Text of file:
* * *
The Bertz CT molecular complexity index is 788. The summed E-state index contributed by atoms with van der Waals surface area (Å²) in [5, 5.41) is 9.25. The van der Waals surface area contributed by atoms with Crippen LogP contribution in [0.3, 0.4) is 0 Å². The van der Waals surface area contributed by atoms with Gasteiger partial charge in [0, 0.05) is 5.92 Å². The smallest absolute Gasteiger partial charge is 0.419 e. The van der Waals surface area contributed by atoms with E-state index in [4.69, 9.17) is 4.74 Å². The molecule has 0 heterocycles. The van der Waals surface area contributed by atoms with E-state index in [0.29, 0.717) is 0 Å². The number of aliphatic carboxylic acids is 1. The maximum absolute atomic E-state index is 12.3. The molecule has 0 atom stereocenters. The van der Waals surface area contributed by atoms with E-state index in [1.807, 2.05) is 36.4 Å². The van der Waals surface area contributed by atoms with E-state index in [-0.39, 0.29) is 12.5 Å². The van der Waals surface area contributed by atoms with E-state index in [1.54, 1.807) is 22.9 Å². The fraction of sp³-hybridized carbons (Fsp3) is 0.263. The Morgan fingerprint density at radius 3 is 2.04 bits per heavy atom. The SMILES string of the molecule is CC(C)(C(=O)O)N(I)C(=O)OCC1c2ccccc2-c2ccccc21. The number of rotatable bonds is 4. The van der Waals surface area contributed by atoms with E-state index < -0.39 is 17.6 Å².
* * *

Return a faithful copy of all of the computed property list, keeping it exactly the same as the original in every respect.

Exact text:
The Bertz CT molecular complexity index is 788. The summed E-state index contributed by atoms with van der Waals surface area (Å²) in [5, 5.41) is 9.25. The van der Waals surface area contributed by atoms with Crippen LogP contribution in [0.3, 0.4) is 0 Å². The van der Waals surface area contributed by atoms with Gasteiger partial charge in [0, 0.05) is 5.92 Å². The smallest absolute Gasteiger partial charge is 0.419 e. The van der Waals surface area contributed by atoms with E-state index in [4.69, 9.17) is 4.74 Å². The molecule has 0 heterocycles. The van der Waals surface area contributed by atoms with E-state index in [0.29, 0.717) is 0 Å². The number of aliphatic carboxylic acids is 1. The maximum absolute atomic E-state index is 12.3. The molecule has 0 atom stereocenters. The van der Waals surface area contributed by atoms with E-state index in [1.807, 2.05) is 36.4 Å². The van der Waals surface area contributed by atoms with E-state index in [-0.39, 0.29) is 12.5 Å². The van der Waals surface area contributed by atoms with E-state index in [1.54, 1.807) is 22.9 Å². The fraction of sp³-hybridized carbons (Fsp3) is 0.263. The Morgan fingerprint density at radius 3 is 2.04 bits per heavy atom. The SMILES string of the molecule is CC(C)(C(=O)O)N(I)C(=O)OCC1c2ccccc2-c2ccccc21. The number of rotatable bonds is 4. The van der Waals surface area contributed by atoms with E-state index < -0.39 is 17.6 Å².